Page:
Florida is a state full of hard-working business professionals. Understandably, many of these individuals work for companies that utilize contracts to conduct business. In a perfect world, each party would honor their commitments or contract covenants. Unfortunately, that doesn’t always happen.
What does a breach of covenant mean?
A covenant is any condition or promise contained in a written contract. Covenants can involve tangible things like properties or vehicles. A covenant can also detail partnership and business-related stipulations. When a breach of covenant happens, a party involved in a contract didn’t meet one or all of its conditions.
Remedying a contract breach
When a breach of contract happens, the party who committed this breach of covenant faces the consequences. A well-written contract should detail the exact implications of covenant breaches. Sometimes, a breach of covenant can lead to the guilty party paying damages to the other party involved in a breached contract.
A court typically considers expectation and consequential damages when calculating losses relating to a broken covenant. Expectation or general damages cover the difference between what the breaching party promised versus what they delivered. Consequential damages involve costs a non-breaching party incurred due to a breached contract.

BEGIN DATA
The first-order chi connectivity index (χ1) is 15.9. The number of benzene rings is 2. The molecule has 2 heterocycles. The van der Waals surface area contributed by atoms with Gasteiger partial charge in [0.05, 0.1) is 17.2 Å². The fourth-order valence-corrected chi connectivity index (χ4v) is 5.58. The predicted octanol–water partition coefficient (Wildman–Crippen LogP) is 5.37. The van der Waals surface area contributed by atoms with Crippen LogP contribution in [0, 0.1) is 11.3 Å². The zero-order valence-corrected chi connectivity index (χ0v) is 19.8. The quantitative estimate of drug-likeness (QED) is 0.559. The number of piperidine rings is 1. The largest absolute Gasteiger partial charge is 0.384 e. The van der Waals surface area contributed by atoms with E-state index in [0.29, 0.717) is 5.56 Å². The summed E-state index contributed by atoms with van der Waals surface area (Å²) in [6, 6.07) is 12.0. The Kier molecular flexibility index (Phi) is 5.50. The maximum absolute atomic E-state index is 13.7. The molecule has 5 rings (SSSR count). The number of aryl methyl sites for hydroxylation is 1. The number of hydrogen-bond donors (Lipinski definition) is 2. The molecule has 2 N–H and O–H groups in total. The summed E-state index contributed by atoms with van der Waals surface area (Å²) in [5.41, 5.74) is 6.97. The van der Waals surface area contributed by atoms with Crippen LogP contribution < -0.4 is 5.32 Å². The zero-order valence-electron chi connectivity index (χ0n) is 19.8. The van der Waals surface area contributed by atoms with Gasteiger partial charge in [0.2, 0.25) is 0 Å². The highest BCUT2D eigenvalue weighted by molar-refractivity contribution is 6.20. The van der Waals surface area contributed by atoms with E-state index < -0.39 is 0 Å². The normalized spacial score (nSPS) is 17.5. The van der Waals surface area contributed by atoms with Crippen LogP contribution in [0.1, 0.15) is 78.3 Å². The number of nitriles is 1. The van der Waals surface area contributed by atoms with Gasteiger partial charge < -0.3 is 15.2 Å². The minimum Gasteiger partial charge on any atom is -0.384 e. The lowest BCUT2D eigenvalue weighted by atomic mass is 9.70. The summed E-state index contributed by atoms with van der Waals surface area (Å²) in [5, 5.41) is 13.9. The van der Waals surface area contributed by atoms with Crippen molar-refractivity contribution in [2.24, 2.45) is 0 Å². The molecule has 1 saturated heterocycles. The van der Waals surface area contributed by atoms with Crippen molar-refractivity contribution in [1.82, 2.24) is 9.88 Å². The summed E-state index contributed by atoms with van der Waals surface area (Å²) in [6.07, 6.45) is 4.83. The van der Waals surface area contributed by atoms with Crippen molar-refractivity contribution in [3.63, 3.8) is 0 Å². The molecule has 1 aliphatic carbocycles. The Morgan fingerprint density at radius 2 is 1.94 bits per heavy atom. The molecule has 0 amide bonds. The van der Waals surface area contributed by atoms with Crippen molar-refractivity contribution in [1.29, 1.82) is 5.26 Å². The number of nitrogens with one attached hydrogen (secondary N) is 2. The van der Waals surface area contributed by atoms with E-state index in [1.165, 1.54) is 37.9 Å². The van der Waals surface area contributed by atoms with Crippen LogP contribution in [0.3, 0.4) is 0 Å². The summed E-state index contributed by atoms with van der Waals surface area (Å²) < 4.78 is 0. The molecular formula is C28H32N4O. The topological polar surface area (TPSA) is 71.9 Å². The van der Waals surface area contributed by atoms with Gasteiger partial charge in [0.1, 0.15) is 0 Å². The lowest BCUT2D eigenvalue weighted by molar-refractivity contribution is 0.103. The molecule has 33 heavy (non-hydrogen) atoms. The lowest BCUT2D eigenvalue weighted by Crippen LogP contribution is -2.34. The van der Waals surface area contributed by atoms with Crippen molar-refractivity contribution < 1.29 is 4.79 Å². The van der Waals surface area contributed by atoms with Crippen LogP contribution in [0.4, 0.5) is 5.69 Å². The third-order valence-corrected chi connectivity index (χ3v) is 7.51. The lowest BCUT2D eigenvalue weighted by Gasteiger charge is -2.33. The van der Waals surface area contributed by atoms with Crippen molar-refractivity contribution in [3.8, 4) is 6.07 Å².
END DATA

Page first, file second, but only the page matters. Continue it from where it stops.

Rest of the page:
If both parties want to maintain a positive relationship with the other, the non-breaching party might choose to do nothing about a breach of covenant. However, this outcome depends on the non-breaching party. Many cases also involve positive relationships between companies until one major breach sours this relationship.
All parties involved in a contract must understand what they’re committing to before signing this document. Revising a contract before it’s signed is often easier than dealing with a breach of contract.